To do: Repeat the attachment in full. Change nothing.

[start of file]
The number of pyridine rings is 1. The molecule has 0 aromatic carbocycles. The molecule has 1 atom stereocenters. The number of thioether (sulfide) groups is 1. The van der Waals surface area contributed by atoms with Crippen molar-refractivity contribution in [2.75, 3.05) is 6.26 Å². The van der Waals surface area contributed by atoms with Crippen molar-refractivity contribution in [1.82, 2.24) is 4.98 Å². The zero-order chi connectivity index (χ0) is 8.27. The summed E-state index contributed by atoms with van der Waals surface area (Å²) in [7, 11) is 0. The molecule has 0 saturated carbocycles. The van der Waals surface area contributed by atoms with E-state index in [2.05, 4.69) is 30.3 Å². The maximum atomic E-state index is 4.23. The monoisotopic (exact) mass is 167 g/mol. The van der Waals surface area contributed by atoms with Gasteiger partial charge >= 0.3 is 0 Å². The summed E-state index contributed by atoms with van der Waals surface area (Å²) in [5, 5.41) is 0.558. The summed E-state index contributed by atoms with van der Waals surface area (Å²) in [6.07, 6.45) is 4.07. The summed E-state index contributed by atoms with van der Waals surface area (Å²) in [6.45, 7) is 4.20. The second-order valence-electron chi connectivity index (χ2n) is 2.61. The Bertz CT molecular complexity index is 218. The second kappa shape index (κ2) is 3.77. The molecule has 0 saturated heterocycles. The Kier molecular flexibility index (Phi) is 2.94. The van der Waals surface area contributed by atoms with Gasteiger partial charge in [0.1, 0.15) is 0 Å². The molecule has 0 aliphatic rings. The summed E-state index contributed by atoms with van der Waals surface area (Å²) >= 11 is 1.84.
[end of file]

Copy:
The number of pyridine rings is 1. The molecule has 0 aromatic carbocycles. The molecule has 1 atom stereocenters. The number of thioether (sulfide) groups is 1. The van der Waals surface area contributed by atoms with Crippen molar-refractivity contribution in [2.75, 3.05) is 6.26 Å². The van der Waals surface area contributed by atoms with Crippen molar-refractivity contribution in [1.82, 2.24) is 4.98 Å². The zero-order chi connectivity index (χ0) is 8.27. The summed E-state index contributed by atoms with van der Waals surface area (Å²) in [7, 11) is 0. The molecule has 0 saturated carbocycles. The van der Waals surface area contributed by atoms with E-state index in [2.05, 4.69) is 30.3 Å². The maximum atomic E-state index is 4.23. The monoisotopic (exact) mass is 167 g/mol. The van der Waals surface area contributed by atoms with Gasteiger partial charge >= 0.3 is 0 Å². The summed E-state index contributed by atoms with van der Waals surface area (Å²) in [5, 5.41) is 0.558. The summed E-state index contributed by atoms with van der Waals surface area (Å²) in [6.07, 6.45) is 4.07. The summed E-state index contributed by atoms with van der Waals surface area (Å²) in [6.45, 7) is 4.20. The second-order valence-electron chi connectivity index (χ2n) is 2.61. The Bertz CT molecular complexity index is 218. The second kappa shape index (κ2) is 3.77. The molecule has 0 saturated heterocycles. The Kier molecular flexibility index (Phi) is 2.94. The van der Waals surface area contributed by atoms with Gasteiger partial charge in [0.1, 0.15) is 0 Å². The molecule has 0 aliphatic rings. The summed E-state index contributed by atoms with van der Waals surface area (Å²) >= 11 is 1.84.